Now you can add former food-truck worker Brendan O'Connor to the list. According to a post he wrote for the blog The Awl, where he is an intern, O'Connor was fired for tip-shaming Glass Lewis, a so-called proxy advisory service that advises large institutional investors on "good governance" issues with the companies they invest in, including whether executives are overpaid.
In his blog post, O'Connor describes how a dozen Glass Lewis employees raced up to the Milk Truck Grilled Cheese food truck in Manhattan and placed a large order of sandwiches and milk shakes for a total of "just under $170." (According to the Milk Truck menu, sandwiches run about $5.75 to $8.50 and milk shakes are $5.50.) The customers paid with a credit card but left no tip.
So, he tweeted out his frustration, directing it to the corporate Twitter account of Glass Lewis.
I asked some of the group as they were picking up their orders if they had intended to not tip. They hemmed and hawed and walked away.
O'Connor alleged that Glass Lewis -- which manages the pensions for 303,000 working and retired teachers -- did not appreciate being publicly tagged for something that a number of its employees did and called the owner of the Milk Truck. Two days later, O'Connor says that he received a text from the food truck's owner, who asked to speak to him on the phone.
Shout out to the good people of Glass, Lewis & Co. for placing a $170 order and not leaving a tip. @glasslewis- Brendan O'Connor (@OConnorB_) July 22, 2013
Then the Milk Truck owner went onto Twitter to publicly apologize to Glass Lewis, which replied, "We appreciate it, and look forward to doing business with you again!"
He told me that he'd gotten a call from the company, Glass, Lewis & Co. The company provides shareholder advisory services. Apparently, those employees were mortified that their lunch truck had tip-shamed them -- the home office in San Francisco even got involved.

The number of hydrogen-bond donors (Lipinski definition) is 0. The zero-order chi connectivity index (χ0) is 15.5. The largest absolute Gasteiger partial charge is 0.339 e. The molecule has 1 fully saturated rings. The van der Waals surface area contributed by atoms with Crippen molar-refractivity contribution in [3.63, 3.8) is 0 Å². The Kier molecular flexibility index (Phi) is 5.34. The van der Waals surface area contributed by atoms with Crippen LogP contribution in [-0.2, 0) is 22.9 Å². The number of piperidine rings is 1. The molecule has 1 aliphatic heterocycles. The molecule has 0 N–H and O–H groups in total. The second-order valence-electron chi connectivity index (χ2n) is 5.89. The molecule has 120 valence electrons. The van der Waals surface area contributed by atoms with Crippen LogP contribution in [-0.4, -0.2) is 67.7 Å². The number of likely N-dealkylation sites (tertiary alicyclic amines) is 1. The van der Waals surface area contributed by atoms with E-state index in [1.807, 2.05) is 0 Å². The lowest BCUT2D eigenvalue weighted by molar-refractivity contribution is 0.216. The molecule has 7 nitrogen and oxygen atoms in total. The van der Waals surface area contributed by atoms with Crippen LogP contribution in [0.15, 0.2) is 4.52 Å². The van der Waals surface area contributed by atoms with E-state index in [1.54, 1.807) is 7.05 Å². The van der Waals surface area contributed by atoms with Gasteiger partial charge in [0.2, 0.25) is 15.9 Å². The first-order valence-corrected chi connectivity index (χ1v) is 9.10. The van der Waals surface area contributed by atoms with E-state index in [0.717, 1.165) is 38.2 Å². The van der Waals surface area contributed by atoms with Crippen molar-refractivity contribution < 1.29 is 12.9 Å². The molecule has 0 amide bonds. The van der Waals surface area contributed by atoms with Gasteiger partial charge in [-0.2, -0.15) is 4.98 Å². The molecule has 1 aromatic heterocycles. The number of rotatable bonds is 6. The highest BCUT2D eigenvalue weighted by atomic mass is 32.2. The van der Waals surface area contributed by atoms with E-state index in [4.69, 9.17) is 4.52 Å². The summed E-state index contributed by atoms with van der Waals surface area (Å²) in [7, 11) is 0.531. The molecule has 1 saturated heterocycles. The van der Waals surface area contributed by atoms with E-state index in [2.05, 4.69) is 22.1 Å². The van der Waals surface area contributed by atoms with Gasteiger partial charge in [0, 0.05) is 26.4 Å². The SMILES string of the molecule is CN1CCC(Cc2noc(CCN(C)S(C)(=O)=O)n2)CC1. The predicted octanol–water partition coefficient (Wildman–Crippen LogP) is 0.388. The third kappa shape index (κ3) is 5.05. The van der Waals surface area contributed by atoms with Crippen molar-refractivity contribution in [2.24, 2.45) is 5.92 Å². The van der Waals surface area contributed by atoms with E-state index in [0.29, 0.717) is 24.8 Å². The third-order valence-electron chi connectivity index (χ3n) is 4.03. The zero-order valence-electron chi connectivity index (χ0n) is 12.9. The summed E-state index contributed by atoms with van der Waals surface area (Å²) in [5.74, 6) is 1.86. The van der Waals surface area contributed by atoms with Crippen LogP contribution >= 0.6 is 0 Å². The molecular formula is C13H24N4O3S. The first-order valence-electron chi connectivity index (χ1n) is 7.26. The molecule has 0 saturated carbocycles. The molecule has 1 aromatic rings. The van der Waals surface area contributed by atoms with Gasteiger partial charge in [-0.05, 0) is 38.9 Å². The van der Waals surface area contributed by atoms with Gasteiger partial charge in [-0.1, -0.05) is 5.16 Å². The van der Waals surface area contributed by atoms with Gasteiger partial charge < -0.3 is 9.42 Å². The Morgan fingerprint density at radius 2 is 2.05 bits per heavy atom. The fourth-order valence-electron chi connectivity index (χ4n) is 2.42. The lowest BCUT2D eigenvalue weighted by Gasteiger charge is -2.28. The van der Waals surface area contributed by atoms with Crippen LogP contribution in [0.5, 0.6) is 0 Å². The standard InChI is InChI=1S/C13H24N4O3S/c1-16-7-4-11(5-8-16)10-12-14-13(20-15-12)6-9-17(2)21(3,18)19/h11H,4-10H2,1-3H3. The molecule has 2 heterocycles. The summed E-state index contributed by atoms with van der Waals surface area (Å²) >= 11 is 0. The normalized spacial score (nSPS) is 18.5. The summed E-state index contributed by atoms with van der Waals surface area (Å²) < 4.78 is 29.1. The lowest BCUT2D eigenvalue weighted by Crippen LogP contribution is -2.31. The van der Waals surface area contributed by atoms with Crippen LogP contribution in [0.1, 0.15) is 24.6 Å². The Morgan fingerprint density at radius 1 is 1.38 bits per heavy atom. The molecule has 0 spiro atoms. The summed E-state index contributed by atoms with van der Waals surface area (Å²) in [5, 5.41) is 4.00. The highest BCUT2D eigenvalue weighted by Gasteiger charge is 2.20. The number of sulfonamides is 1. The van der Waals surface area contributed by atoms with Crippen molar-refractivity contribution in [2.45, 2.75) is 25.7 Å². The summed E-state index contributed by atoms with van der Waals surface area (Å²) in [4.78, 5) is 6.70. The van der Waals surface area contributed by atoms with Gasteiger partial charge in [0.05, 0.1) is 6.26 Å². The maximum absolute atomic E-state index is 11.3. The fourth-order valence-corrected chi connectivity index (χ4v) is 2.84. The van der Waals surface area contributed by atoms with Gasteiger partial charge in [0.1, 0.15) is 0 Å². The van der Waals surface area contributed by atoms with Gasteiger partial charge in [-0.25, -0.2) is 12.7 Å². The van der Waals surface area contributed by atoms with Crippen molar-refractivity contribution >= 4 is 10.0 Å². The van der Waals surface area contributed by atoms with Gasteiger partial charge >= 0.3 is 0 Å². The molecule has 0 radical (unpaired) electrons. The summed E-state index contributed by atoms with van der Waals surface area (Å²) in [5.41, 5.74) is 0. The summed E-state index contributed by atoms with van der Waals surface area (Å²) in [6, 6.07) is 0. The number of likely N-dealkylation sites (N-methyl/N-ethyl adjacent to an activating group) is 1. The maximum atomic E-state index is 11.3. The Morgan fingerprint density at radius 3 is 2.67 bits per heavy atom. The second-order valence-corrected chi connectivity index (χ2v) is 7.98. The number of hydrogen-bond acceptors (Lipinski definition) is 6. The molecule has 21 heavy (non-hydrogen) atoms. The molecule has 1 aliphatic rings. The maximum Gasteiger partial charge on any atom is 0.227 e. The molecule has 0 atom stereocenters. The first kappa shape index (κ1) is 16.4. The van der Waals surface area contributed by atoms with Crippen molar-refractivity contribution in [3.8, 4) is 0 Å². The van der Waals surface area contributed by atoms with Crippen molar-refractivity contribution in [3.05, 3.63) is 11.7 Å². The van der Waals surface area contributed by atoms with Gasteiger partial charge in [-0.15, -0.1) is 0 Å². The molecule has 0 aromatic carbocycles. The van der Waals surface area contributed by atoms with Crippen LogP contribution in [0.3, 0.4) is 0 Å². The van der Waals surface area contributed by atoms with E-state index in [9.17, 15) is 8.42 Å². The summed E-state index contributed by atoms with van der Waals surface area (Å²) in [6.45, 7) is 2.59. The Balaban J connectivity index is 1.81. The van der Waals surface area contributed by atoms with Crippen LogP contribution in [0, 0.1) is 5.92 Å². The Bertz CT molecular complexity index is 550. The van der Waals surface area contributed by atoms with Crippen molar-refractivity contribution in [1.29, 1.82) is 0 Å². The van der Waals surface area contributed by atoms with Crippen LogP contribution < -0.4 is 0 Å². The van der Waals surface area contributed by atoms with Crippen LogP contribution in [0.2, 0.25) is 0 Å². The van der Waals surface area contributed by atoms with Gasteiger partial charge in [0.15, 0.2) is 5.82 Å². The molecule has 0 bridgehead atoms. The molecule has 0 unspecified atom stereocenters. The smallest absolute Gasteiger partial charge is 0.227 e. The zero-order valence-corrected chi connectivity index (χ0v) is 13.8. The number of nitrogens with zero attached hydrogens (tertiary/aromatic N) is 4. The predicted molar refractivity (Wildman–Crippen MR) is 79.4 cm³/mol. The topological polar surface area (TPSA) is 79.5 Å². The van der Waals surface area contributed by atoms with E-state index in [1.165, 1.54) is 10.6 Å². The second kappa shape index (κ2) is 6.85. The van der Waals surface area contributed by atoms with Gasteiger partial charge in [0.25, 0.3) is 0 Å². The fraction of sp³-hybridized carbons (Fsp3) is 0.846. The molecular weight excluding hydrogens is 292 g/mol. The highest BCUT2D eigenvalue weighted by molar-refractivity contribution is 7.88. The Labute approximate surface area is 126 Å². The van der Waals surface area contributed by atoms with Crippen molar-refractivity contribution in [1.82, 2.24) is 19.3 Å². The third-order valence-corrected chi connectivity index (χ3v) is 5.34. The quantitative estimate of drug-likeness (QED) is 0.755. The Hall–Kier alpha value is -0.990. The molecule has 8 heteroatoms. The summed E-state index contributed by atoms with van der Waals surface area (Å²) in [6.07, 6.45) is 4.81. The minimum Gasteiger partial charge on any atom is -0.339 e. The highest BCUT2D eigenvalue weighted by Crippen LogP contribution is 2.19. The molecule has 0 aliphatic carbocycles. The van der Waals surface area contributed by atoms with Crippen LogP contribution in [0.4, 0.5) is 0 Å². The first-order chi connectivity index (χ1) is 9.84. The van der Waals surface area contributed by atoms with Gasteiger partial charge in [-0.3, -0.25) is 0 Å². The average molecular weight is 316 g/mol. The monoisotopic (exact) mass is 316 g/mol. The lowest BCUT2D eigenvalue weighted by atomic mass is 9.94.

And it was unfortunate but he was going to have to let me go. The company has a way of doing things and he thought I'd understood that. I had embarrassed him and the company and that was that.
The exchange proceeded to receive a spate of tweeted responses, most of which condemned the actions of both Glass Lewis and Milk Truck in often raw language, although one person did opine that O'Connor deserved to be fired because "[i]n this economy restaurants should be happy to have the business!"
O'Connor, who declined to comment to AOL Jobs, admitted in his blog post for Awl that he could have complained without mentioning the firm. But he says that he named them "because of some misguided notions about having 'the courage of your convictions,' or whatever." O'Connor didn't appear to regret his decision, either. He'd already been thinking of leaving the job, he explained to the site The Daily Dot, adding, "I was only able to speak/tweet my mind because my family is supporting me as I get on my feet as a writer and editor and journalist here in New York. I have a safety net that lots -- most -- people don't."
With the safe assumption that among the famous and well-heeled there are still many poor tippers, that may be the point: Most food workers don't have the option to publicly complain because they can't afford to lose their jobs.
Glass Lewis and Milk Truck didn't respond to requests for interviews. But social media wasn't kind to either company. Here's a summation by Rob Beschizza at Boing Boing:
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I understand why he had to be fired, but can you imagine working at the kind of company that would publicly accept a food truck's apology? They wanted their magnanimity known, in the matter of the food truck that was so very wrong about expecting tips.
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